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Suu Kyi Could Face Death Penalty for Treason, Burmese Newspaper Warns
Suu Kyi

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From 03 May 2000 AP
and Free Burma Coalition

(Rangoon, Burma) Burmese opposition leader Aung San Suu Kyi and her followers could face the death penalty or life imprisonment for high treason stemming from alleged links to outlawed rebel groups, a government newspaper said Tuesday.

A commentary in the Mirror daily accused Suu Kyi, winner of the 1991 Nobel Peace Prize, of being "power crazy," trying to block foreign aid and investment, and attempting to foment disunity among the country's ethnic minorities.

The accusations came as the military regime played host to economic ministers from the Association of Southeast Asian Nations, Japan, China and South Korea, its biggest diplomatic event since Myanmar was admitted into ASEAN in 1997.

The government, often criticized by Western nations for human rights abuses, has recently arrested members of Suu Kyi's National League for Democracy for alleged links to rebel groups that maintain a fading armed struggle against the regime along Burma's border with Thailand.

"There is evidence that Suu Kyi has contacts with dissidents and armed terrorist groups," the commentary said. Hence "Suu Kyi and her accomplices could face the death penalty or life imprisonment" for high treason.

The newspaper also said people in Burma were losing confidence in Suu Kyi and wanted the government to take concrete action against her in the national interest.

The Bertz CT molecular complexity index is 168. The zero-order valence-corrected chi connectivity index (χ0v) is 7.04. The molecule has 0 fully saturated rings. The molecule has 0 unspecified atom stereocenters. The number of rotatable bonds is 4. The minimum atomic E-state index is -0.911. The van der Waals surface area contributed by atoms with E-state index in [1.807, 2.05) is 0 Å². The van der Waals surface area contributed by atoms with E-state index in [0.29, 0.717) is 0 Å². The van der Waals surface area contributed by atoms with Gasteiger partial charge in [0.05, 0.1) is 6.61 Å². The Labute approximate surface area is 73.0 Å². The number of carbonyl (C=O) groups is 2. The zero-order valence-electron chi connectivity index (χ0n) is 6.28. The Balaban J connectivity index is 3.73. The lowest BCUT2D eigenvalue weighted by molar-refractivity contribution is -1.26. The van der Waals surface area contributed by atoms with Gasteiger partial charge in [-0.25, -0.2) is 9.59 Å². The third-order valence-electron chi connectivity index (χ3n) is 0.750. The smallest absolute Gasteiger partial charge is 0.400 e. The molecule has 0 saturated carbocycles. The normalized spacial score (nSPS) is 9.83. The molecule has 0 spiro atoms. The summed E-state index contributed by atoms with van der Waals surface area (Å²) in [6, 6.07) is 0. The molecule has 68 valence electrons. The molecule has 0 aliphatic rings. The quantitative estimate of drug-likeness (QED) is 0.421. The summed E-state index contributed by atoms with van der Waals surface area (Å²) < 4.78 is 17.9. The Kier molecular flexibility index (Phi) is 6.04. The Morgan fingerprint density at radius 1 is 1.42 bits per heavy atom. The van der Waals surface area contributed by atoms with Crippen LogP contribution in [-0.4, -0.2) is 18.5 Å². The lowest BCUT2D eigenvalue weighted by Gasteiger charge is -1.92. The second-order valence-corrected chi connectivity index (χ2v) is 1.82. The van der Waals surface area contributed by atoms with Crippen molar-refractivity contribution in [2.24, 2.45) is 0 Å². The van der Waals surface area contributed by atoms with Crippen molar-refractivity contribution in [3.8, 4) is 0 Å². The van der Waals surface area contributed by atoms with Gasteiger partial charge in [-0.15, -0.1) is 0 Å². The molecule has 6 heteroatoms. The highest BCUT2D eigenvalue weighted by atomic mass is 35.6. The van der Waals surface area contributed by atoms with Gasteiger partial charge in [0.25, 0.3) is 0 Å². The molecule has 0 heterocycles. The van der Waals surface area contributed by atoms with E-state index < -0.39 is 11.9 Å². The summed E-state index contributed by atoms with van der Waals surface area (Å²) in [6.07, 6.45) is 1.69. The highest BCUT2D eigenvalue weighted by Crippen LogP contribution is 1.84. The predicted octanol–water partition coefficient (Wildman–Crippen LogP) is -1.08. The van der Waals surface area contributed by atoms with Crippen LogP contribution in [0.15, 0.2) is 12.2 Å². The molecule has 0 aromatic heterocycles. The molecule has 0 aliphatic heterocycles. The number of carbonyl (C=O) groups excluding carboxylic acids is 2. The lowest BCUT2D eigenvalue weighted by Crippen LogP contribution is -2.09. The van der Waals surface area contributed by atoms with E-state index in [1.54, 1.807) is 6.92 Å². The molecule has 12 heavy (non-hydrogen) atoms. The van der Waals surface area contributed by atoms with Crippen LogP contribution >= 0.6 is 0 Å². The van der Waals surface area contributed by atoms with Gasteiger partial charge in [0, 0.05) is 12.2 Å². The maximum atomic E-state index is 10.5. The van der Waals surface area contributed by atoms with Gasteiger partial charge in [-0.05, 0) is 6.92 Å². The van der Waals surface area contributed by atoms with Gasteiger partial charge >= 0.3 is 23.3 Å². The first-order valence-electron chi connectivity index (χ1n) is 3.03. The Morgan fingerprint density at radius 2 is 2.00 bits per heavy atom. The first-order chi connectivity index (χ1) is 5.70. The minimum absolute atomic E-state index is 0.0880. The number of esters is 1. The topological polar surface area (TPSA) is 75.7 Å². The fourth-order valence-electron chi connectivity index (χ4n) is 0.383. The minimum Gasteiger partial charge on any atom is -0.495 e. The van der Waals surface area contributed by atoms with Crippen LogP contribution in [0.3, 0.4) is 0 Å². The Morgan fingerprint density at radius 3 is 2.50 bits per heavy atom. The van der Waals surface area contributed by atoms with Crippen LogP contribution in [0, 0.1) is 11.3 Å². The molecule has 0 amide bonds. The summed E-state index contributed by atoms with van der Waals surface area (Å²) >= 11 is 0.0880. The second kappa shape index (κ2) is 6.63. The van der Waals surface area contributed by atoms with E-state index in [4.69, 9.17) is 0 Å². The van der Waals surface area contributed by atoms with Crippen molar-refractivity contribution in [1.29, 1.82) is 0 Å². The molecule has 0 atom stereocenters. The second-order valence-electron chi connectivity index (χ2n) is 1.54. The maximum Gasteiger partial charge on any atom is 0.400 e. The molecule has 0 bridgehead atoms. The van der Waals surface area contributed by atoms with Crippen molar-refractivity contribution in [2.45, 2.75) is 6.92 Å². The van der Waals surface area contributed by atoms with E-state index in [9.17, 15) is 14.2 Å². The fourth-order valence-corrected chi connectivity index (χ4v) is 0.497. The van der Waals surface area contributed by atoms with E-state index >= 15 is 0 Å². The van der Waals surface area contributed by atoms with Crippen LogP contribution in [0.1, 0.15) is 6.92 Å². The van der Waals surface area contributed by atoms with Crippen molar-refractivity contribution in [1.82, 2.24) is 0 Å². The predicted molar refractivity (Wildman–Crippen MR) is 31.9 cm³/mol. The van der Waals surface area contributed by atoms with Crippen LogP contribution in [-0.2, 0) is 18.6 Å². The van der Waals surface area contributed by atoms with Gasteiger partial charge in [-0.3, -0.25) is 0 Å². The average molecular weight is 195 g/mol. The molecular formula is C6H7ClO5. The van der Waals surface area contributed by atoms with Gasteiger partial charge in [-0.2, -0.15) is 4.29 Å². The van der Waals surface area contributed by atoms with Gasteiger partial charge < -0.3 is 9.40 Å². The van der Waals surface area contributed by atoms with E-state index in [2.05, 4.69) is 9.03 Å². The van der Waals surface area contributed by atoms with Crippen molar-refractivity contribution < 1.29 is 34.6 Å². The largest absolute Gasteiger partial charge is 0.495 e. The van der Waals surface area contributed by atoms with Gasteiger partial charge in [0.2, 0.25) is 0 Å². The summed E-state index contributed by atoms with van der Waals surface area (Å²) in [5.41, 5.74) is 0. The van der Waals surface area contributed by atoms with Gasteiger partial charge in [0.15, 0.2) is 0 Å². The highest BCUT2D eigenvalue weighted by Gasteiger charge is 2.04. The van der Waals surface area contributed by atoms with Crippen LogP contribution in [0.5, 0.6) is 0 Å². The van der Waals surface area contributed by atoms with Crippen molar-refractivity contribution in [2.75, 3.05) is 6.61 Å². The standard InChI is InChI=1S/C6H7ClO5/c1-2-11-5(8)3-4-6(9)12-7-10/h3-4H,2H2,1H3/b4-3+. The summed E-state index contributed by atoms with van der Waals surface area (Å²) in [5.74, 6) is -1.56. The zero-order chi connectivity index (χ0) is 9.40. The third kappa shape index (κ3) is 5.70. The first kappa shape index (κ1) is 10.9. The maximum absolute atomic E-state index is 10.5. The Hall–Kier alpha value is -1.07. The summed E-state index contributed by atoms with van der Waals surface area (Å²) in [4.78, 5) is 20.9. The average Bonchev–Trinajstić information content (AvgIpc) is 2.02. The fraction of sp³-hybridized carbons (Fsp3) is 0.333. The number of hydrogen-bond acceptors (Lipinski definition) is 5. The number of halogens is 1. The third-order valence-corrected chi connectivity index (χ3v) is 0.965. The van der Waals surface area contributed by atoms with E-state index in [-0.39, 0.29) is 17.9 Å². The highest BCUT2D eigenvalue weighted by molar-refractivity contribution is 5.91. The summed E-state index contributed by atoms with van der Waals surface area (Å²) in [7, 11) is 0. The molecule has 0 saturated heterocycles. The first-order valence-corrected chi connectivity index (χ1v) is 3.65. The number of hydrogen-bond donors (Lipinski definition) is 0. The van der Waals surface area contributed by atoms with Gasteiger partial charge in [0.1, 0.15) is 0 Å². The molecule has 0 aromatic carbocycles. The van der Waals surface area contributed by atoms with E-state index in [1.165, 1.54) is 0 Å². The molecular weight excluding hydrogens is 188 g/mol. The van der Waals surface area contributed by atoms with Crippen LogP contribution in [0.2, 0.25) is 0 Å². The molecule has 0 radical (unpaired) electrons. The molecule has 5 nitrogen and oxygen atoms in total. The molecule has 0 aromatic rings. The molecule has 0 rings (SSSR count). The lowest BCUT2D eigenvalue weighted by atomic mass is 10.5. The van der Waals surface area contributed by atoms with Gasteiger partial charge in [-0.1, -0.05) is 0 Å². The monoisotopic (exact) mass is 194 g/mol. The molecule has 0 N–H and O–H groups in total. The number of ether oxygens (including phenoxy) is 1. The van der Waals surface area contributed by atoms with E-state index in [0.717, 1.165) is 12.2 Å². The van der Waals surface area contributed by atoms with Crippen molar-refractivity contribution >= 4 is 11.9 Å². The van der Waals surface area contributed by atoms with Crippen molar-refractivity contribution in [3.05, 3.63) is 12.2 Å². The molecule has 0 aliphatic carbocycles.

Nearly all newspapers in Burma are run by the government. Editorials and commentaries often rail against Suu Kyi, who was vaulted to world prominence during a bloody, unsuccessful uprising against military rule in 1988.

Suu Kyi was placed under what became six years of house arrest in 1989, but a year later her party swept general elections. The military, surprised that parties it had supported lost, never allowed parliament to convene.

The National League for Democracy espouses nonviolence. According to international human rights groups, hundreds of its members have been jailed for their political views.

Last week, Aye Thar Aung, a senior party official responsible for issues related to ethnic minorities, was arrested and reportedly accused of connections to anti-government rebel groups.

The Mirror lashed out at Suu Kyi, whose activities are severely restricted, for smuggling videotapes out of Myanmar. It said they were sent to international conferences to discredit the government.

It accused Western embassies of abusing their diplomatic immunity by helping to smuggle tapes out.

In one interview smuggled out Thursday, Suu Kyi said military authorities arrested more than 40 NLD youth members in mid-April.

The government said a couple of NLD activists were being questioned for alleged connections with a "terrorist demolition team" near the Thai border.

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